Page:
The KRG is supposed to hold provincial elections September 12th.  They do their provincial elections differently than the rest of Iraq.  Not just because they're semi-autonomous but also because when the KRG says they're holding elections, they do so.  The 2010 parliamentary elections across Iraq were supposed to have been held in 2009.  But Nouri and company couldn't get it together to pass an election law.  The 2010 elections led to eight months of political stalemate as Nouri refused to relinquish the post of prime minister even those his State of Law came in second.  In November 2010, Political Stalemate I was ended when the US-brokered Erbil Agreement was signed off on by all the parties.  This was a series of concessions.  Nouri, for example, conceeded to allow Ayad Allawi (of Iraqiya which came in first in the elections) to head an independent security council and to hold the census and referndum in Kirkuk that the Iraqi Constitution demands he hold.  He had to make other concessions (on paper) but those were among the biggies.  In exchange, the other parties agreed to allow Nouri a second term as prime minister.  Nouri used the Erbil Agreement to get that second term and then (Decemeber 2010, one month later) trashed the agreement, refusing to honor his promises to the other political blocs.  That's what started Political Stalemate II, the ongoing crisis.  Since last summer, Iraqiya, the Kurds, ISCI and the Sadr bloc have called for a return to the Erbil Agreement and for it to be fully implemented.  Yesterday, Margret Griffis ( reported, "Separately, the Iraqi Accord Front, which is a member of the Iraqiya bloc, complained that Maliki has ignored the Arbil Agreement that he accepted in order to retain the premiership for a second term. Barzani was instrumental in the creation of the agreement after 2010 elections failed to produce an uncontested winner. A spokesman for the front said if they agreement is not fulfilled, they would withdraw confidence from Maliki."  Alsumaria reports that Barzani has called a meeting "next Saturday" and invited members of the Kurdistan Alliance serving in Parliament as well as all members of the KRG's Parliament -- all regardless of political party. Barzani has not announced what the topic of the meeting will be leading to speculation that this meet-up may explore Iraq politics (such as replacing Nouri) or KRG politics (such as breaking further with Baghdad).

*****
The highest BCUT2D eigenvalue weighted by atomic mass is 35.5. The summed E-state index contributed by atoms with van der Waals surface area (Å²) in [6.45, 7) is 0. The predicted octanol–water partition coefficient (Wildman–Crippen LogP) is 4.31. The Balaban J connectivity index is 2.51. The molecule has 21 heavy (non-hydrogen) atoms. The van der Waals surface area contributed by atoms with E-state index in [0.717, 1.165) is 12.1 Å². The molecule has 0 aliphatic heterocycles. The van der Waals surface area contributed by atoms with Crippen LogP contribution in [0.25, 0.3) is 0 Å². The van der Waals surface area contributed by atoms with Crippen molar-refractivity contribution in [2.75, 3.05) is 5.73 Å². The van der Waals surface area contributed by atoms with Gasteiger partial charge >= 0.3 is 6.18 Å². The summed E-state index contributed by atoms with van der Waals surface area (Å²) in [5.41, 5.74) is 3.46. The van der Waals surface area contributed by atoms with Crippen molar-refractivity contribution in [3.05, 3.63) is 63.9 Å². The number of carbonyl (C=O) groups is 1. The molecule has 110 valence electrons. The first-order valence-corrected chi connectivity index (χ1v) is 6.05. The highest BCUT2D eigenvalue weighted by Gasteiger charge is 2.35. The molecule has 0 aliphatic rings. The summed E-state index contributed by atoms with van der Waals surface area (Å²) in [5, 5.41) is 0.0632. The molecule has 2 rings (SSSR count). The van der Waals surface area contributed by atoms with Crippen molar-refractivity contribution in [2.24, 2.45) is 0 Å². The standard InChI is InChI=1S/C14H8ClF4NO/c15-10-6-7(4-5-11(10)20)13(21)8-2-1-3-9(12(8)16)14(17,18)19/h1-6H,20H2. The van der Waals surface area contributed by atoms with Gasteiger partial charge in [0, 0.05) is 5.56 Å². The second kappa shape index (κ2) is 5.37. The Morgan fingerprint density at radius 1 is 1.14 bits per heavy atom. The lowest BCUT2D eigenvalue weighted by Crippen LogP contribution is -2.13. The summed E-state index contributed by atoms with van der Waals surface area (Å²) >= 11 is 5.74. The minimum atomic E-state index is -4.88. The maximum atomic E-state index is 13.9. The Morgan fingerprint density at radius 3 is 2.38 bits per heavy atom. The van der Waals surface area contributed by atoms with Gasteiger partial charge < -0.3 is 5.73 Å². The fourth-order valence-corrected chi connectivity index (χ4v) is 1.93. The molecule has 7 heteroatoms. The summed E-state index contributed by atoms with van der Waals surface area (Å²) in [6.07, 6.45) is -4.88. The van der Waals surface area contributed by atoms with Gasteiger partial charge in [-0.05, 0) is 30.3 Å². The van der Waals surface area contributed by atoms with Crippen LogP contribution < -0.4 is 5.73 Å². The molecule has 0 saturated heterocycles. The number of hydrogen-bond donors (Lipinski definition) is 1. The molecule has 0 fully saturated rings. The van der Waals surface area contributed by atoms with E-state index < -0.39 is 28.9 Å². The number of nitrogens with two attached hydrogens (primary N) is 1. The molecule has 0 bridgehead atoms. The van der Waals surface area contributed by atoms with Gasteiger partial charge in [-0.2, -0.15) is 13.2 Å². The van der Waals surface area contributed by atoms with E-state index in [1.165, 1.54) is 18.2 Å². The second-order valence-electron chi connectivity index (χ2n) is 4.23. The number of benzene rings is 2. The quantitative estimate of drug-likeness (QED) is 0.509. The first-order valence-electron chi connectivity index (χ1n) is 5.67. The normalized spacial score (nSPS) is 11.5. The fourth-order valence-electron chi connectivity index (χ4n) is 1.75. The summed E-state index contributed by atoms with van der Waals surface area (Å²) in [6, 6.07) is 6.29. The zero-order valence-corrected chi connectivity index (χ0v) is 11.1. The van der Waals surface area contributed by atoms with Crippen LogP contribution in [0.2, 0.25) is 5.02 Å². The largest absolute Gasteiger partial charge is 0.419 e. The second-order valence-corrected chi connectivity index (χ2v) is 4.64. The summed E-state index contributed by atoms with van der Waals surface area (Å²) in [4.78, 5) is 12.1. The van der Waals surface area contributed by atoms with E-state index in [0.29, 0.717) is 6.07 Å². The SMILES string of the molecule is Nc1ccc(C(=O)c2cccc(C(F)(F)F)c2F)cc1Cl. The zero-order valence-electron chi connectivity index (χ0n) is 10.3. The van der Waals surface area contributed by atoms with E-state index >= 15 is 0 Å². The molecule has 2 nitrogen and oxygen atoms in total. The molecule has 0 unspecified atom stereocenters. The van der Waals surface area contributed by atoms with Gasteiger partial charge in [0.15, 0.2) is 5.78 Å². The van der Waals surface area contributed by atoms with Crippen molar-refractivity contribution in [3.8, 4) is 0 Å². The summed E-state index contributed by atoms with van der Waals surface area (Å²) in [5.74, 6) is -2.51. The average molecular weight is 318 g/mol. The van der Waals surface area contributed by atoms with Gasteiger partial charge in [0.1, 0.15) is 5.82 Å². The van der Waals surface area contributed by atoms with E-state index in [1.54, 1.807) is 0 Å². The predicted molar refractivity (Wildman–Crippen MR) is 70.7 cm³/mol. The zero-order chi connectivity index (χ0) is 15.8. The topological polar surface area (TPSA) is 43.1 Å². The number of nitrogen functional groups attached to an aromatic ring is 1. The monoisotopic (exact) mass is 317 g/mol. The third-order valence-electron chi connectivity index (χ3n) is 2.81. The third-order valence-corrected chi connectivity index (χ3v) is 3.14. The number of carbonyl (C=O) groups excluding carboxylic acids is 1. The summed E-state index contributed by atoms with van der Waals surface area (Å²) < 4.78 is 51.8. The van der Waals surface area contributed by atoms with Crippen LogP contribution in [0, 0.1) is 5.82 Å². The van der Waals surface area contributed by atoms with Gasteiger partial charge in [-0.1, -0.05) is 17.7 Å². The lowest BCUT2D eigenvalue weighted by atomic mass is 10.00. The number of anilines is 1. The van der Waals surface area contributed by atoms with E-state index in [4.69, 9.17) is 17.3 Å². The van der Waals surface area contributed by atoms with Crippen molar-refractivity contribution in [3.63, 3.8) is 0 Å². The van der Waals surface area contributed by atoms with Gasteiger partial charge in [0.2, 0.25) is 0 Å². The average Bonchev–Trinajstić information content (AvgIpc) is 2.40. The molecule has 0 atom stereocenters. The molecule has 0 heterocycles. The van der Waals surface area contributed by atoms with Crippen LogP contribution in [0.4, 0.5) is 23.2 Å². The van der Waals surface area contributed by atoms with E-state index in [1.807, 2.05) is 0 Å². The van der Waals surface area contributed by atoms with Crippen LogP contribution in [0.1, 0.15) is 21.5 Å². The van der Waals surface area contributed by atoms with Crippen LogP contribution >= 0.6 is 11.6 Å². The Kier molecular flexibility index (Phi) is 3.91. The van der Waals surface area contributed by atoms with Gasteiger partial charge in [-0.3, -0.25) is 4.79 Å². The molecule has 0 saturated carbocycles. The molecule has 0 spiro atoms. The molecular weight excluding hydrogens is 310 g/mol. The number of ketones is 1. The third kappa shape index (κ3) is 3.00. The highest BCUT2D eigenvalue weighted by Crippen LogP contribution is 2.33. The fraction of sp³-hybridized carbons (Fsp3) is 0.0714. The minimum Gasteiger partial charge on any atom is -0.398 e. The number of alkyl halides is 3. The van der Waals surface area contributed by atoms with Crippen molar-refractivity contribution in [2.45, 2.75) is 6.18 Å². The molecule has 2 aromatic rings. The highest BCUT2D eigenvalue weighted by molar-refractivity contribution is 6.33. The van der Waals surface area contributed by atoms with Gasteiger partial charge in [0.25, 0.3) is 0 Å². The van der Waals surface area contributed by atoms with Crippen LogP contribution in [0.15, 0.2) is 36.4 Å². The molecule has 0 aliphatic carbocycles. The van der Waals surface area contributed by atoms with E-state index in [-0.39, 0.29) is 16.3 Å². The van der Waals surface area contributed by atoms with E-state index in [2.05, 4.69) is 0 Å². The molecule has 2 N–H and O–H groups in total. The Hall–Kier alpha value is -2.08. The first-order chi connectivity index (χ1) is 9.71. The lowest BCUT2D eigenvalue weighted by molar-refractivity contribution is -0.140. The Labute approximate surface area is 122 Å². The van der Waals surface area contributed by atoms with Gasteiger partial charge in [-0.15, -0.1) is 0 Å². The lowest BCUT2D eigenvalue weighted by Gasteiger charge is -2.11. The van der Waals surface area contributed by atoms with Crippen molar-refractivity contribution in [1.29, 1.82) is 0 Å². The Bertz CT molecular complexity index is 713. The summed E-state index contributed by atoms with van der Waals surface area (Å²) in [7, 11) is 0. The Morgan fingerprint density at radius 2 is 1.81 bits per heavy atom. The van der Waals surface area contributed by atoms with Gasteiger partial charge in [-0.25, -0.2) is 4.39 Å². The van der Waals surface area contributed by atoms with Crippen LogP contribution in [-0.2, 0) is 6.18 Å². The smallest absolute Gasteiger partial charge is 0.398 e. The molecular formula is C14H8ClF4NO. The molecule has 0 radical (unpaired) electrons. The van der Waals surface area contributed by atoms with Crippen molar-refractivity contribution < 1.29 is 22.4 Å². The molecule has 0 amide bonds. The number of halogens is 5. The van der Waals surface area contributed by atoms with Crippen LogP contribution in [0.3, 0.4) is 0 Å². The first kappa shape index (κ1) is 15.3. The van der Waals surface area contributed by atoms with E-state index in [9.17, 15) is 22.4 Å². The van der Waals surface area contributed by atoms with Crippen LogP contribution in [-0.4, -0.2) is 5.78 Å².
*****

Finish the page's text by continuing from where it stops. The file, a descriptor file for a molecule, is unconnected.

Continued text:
Thursday, April 26, 2012

Roeper takes one for Barry



More than 40 years after Richard Nixon said, “Sock it to me!” on “Laugh-In,” some 20 years after a sunglasses-wearing Bill Clinton played the sax on Arsenio Hall’s show, we’re long past the point of being shocked when presidents or candidates play the rodeo clown on TV. They’ll do what they gotta do to get elected or stay in office.